Dactinomycin is a well-known antitumor-antibiotic drug isolated from soil bacterium Streptomyces, which exhibits broad-spectrum pharmacological and biochemical effects. In this study, dactinomycin was successfully labeled with technetium-99m for early diagnosis of bacterial infection and to discriminate it from acute inflammation.
Various labeling parameters such as pH, ligand concentration, reducing agent, and stabilizing agent were investigated. Radio-TLC technique was used to calculate percent radiochemical purity of radiopharmaceutical. Characterization studies were carried out using electrophoresis and radio-high-performance liquid chromatography techniques. Furthermore, saline and serum stability studies were performed to investigate biocompatibility. Biodistribution and scintigraphy studies were performed in infected and inflamed animal models to discriminate between bacterial infections (Escherichia coli and Staphylococcus aureus) and acute inflammations (heat-killed S. aureus).
The results demonstrated that the highest radiochemical purity of at least 95% was achieved using 100–500 µg ligand and 3–8 µg SnCl2·2H2O as reducing agent at 4–9 pH. Technetium-99m-dactinomycin (99mTc-DTN) was observed clearly bounded to the infection site having target/nontarget ratio 2.96±0.64 at 30 min after administration, which increased to 5.21±1.03 at 4 h after administration. Further accumulation was seen in heart, lungs, liver, stomach, kidneys, spleen, and intestine. An in-vitro cell-binding study was also performed, which showed high binding affinity of 99mTc-DTN with S. aureus-induced infectious lesions.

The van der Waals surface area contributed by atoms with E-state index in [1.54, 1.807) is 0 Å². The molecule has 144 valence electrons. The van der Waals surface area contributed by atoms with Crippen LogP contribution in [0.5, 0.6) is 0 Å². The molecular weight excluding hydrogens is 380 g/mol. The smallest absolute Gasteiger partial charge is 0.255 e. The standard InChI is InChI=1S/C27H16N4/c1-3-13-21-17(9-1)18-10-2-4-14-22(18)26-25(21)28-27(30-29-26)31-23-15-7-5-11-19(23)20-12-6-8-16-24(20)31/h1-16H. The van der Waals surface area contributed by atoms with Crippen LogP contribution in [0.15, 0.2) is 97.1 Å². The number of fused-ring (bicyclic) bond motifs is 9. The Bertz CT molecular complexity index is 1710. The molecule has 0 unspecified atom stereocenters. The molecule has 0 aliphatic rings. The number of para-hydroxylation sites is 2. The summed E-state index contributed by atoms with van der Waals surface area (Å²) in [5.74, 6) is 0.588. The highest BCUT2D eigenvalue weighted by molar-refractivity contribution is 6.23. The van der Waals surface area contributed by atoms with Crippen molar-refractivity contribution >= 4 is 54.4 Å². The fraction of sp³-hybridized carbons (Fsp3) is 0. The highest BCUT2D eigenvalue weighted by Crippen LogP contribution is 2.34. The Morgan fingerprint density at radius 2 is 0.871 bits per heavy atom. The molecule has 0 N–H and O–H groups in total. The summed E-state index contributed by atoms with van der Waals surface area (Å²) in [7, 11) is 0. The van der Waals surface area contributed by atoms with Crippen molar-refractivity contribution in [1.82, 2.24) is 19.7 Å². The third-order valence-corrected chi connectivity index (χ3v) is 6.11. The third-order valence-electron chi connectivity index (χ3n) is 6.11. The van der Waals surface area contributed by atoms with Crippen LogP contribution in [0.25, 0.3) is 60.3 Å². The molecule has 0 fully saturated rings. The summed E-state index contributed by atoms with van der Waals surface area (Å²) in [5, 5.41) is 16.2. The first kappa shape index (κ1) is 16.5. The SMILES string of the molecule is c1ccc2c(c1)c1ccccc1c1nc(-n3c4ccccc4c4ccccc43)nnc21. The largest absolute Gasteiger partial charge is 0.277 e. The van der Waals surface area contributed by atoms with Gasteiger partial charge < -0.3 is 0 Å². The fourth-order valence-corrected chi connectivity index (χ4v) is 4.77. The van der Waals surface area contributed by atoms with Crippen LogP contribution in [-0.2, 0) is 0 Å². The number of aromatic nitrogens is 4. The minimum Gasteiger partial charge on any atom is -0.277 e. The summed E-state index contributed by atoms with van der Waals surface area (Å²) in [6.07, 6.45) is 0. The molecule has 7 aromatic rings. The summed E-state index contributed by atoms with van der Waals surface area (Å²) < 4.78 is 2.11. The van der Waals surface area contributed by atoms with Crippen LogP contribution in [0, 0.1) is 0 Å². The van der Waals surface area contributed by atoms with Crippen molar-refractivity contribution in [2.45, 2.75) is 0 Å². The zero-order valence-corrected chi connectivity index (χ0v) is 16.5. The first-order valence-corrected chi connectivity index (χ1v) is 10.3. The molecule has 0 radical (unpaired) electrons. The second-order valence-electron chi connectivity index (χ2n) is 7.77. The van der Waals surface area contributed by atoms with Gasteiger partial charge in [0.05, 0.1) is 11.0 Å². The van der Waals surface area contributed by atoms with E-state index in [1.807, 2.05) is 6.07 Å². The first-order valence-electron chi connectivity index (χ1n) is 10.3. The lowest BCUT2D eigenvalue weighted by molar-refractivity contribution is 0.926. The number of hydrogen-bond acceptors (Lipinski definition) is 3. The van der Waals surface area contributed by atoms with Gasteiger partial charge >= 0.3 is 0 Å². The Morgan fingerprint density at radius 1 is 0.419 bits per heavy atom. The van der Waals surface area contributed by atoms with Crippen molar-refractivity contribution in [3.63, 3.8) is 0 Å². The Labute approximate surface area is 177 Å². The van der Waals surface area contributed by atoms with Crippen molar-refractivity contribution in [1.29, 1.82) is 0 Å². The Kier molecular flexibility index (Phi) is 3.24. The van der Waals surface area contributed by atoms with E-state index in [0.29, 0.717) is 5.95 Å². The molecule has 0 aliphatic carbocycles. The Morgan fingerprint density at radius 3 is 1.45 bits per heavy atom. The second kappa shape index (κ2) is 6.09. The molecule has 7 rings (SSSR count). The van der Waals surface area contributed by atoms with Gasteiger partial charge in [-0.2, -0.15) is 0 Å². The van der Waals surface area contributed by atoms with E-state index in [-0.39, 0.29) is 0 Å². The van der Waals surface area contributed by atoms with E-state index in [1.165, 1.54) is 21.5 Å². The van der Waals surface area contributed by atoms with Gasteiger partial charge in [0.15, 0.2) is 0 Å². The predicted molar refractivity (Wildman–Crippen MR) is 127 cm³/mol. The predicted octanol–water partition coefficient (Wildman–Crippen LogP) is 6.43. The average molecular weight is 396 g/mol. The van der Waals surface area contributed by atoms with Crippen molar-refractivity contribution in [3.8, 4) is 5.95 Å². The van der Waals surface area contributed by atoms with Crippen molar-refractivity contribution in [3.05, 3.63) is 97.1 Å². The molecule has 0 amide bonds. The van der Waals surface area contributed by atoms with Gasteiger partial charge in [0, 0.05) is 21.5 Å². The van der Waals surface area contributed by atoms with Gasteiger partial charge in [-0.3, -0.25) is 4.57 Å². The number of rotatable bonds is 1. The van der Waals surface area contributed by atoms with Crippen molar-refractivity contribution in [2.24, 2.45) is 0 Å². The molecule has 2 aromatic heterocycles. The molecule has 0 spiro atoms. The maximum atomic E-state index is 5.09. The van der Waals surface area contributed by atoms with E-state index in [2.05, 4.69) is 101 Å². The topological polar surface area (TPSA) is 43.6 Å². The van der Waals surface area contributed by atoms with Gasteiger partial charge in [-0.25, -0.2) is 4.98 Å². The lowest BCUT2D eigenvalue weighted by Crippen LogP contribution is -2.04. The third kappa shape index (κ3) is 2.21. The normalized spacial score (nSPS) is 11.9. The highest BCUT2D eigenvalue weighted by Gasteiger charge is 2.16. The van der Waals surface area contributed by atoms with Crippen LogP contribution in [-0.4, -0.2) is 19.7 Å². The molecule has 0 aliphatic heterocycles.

99mTc-DTN can easily be synthesized using standardized optimization conditions. The radiopharmaceutical has the highest accumulation potential at targeted site induced by S. aureus without any prominent in-vivo cytotoxicity. 99mTc-DTN may be used as a potential diagnostic agent to locate S. aureus-induced infection lesions at an early stage. 99mTc-DTN can successfully discriminate between infection and inflammatory models which cannot be achieved from other radiopharmaceuticals developed in the past few decades.
aDepartment of Chemistry, Government College University, Faisalabad
bIsotope Production Division, Pakistan Institute of Nuclear Science and Technology, Islamabad, Pakistan
Correspondence to Syed F.A. Rizvi, PhD, Department of Chemistry, Government College University, Faisalabad 38000, Pakistan Tel: +92 336 786 7086; fax: +92 423 515 7233; e-mail: firstname.lastname@example.org
Received June 21, 2018
Received in revised form August 3, 2018
Accepted August 28, 2018